America cannot be the world's policeman: US President Trump
Trump, on a surprise visit to US troops stationed in Iraq, defended his decision to pull American troops out of war-torn Syria, saying that there would be no delays.
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Trump urges countries to share responsibilities with US
Trump vows 'harsh response' if terrorists attack America again
"The United States cannot continue to be the policeman of the world," Trump said at a military base west of Baghdad, soon after he addressed American soldiers.
Trump, on his first visit to Iraq as the US President, is accompanied by First Lady Melania.
Trump vowed for a "harsh response" from his administration if there was to be another terrorist attack on America.
'It's not fair when the burden is all on us'
"If anything should happen at all, nobody will ever have suffered the consequences they had suffered," said Trump. "It's not fair when the burden is all on us, the United States," he said, as he defended his decision to withdraw troops from Syria.
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Gave 'generals' multiple 'extensions' to get out of Syria: Trump
Trump's decision allows regional countries, Turkey, in particular, to complete the work of finishing the remnants of the ISIS terror group, and Saudi Arabia to invest in the development of the war-ravaged country.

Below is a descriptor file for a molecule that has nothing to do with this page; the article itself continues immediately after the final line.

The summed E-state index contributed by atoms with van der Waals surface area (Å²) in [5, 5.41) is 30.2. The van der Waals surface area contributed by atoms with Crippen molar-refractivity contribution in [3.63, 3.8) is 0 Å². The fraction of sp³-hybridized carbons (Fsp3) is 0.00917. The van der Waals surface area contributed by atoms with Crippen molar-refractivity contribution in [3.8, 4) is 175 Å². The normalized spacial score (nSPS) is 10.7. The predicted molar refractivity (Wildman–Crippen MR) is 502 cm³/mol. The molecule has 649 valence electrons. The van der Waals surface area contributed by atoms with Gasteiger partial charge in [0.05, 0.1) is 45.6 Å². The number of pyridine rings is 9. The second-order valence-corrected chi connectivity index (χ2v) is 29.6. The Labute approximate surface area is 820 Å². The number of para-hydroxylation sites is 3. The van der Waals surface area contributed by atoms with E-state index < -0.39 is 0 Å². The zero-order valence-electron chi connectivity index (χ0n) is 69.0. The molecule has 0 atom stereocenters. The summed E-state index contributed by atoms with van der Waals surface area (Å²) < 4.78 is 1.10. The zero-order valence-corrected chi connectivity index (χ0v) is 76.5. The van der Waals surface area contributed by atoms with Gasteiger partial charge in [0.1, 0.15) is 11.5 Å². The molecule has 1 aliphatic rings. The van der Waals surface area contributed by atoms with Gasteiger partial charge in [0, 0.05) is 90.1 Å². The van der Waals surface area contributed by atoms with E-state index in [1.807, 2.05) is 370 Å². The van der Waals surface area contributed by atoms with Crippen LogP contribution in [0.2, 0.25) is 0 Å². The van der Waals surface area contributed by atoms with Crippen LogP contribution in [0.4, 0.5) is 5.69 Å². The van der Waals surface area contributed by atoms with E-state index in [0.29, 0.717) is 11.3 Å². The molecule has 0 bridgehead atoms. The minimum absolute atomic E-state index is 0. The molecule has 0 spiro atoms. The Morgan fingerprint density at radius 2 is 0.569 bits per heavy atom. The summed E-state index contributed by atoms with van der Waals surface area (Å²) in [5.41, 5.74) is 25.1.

Trump even described how he gave "the generals" multiple six-month "extensions" to get out of Syria.
"They said again, recently, can we have more time? I said, 'Nope'," said the president.
Countries should share burden but they're not doing it: Trump
"We've knocked them out. We've knocked them silly," said Trump referring to the generals.
He further said, "I've had some very good talks with Turkish President Recep Tayyip Erdogan who wants to knock them out also and he'll do it. And others will do it too."
"They should be sharing the burden of costs and they're not," the US President said.
Mattis resigned over Trump's decision to withdraw troops from Syria
Last week, Trump surprised the world by announcing that the US is pulling out its troops from Syria.
The US currently has some 2,000 troops in Syria, which are now gradually headed home.
James Mattis, the US Defense Secretary, resigned in protest.
Trump has argued that the US now no longer needs to be present in Syria now that ISIS has been defeated.
'We don't want to be taken advantage of any more'
"We don't want to be taken advantage of any more by countries that use us and use our military to protect them. They don't pay for it," said Trump, adding "they're going to have to".
Commenting over supports, he said, "In Syria, Erdogan said he wants to knock out ISIS. Saudi Arabia said they're going to pay for some economic development, which is great."